The Peripheral S1E7: “The Doodad” Is Not a Whosawhatsit

The peripherals of Flynne, Burton and Connor standing in a row with Lowbeer to one side in The Peripheral S1E7
Courtesy of Amazon Prime

The following contains spoilers for The Peripheral S1E7, “The Doodad” (written by Jamie Chan & Scott B. Smith and directed by Alrick Riley)

“The Doodad” confirms a number of things that we may have already speculated to be true. At least if Lowbeer is to be believed, it would seem the RI definitely messed with Burton, Connor et al., in that they didn’t even have haptics in the original timeline (though they did fight in the same war), which indicates that the future has been messing with the past for longer than we might have thought. Oh and also the Jackpot is happening at an accelerated rate in the stub. Good times!

Nuland tells Lowbeer that she created the stub, and this conversation makes it very much sound like there is only one stub, though some preceding dialogue in The Peripheral implied that there were multiple stubs. I suppose we don’t know for sure, as there is always the question of whether the person conveying information is trustworthy (and no one from future London is when it comes down to it), but it does seem as though more could be created in the same way that the RI created the one we’re familiar with, using the pyramid doodad?

The peripheral of Flynne looking somber, with Wilf sitting beside her
Courtesy of Amazon Prime

I have to admit that I hoped that was the doodad the episode title was referring to, but it turns out to be the sonic blaster gun that Tommy recovers from his damaged SUV, and ultimately shoots Corbell Pickett with at the end of S1E7. I did not see that coming either, Corbell, and it’s an interesting turn for our deputy friend. We don’t know, of course, if Corbell is dead for sure, but I am pretty confident that Sheriff Jackman is. And I may have yelped with joy when Tommy pulled the trigger.

Sheriff Jackman lies on the floor with several bloody bullet holes in his torso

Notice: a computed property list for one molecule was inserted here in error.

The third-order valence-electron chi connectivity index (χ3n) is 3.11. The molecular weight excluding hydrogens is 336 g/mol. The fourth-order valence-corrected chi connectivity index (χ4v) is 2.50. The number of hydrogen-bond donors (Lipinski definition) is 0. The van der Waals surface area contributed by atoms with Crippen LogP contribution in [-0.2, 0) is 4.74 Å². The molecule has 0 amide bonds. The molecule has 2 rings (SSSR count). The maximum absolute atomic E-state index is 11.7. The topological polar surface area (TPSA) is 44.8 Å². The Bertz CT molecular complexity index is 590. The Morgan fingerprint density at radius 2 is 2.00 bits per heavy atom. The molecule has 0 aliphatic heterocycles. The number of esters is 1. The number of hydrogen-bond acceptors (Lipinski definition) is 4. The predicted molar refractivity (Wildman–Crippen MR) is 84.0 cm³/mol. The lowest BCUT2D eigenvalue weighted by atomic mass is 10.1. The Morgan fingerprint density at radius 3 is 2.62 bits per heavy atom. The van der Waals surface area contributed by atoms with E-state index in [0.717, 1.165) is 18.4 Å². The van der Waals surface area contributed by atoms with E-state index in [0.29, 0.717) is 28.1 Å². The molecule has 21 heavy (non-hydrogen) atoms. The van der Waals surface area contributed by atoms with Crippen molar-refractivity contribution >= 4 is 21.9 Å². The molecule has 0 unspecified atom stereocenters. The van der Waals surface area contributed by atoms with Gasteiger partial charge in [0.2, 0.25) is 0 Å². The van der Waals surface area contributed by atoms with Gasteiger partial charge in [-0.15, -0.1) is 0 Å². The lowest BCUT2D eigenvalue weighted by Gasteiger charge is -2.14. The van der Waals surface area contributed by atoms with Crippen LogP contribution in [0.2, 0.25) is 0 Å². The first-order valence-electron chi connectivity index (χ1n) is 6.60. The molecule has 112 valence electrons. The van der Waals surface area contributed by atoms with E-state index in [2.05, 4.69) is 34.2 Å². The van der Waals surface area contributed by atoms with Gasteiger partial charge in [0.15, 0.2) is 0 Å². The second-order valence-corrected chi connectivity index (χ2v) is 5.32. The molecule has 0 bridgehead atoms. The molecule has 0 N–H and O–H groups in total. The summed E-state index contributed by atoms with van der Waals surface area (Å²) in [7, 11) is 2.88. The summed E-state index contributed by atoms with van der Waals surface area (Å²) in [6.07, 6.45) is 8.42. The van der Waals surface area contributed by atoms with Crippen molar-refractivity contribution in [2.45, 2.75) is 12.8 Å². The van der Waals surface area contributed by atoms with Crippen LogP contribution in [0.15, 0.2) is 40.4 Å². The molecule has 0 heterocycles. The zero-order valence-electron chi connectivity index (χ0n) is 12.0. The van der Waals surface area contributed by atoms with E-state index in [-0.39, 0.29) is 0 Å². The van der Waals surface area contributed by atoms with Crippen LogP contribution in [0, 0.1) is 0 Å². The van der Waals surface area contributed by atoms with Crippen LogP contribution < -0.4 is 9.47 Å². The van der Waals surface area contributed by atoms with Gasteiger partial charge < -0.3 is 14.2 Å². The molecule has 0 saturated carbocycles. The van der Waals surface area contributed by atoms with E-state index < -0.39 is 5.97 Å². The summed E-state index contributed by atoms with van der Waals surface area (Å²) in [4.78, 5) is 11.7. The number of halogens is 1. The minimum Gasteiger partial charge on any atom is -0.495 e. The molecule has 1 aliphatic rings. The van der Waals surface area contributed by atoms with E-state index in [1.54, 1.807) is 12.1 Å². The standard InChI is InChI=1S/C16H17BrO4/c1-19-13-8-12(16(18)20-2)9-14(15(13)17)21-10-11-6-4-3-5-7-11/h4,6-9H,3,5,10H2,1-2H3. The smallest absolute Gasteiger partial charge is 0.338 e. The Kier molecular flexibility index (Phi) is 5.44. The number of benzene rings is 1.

Courtesy of Amazon Prime

The Peripheral flirts with being the kind of quirky banger of a show that Preacher was, and at times I feel there are some real tonal similarities. I hope if the show gets a second season it can find its groove in that regard a bit better. There remain some moments where it seems to take itself too seriously, and others where it doesn’t take itself seriously enough. Sometimes the two are mixed together in the same scene, as in Bob’s final act at the clinic.

Bob gives a pained smirk
Courtesy of Amazon Prime

It’s hard to articulate well, but I do think there is a sweet spot that The Peripheral manages to hit here in S1E7 more often than not. The dialogue between Beatrice, Burton and Connor was a bit stilted, and the whole training exercise had a way of feeling both shoe-horned in and not given enough space to breathe, but the culmination of Connor falling in love with Beatrice the badass robot lady was delightful.

Connor smiles widely as he falls through the air
Courtesy of Amazon Prime

Speaking of Connor, Lowbeer tells Flynne that in the original timeline he was not maimed in the war. There is a chilling possible implication here. If dogs really were being used in the way we’ve seen (and this wasn’t itself a part of the future messing with the past), and Burton et al. acted the way they did in last week’s cold open due to the RI’s influence, we might surmise that in the original timeline they killed the dog. Which, that’s pretty messed up! So let’s just agree to pretend that granular details like this were also different and not think about it too much more.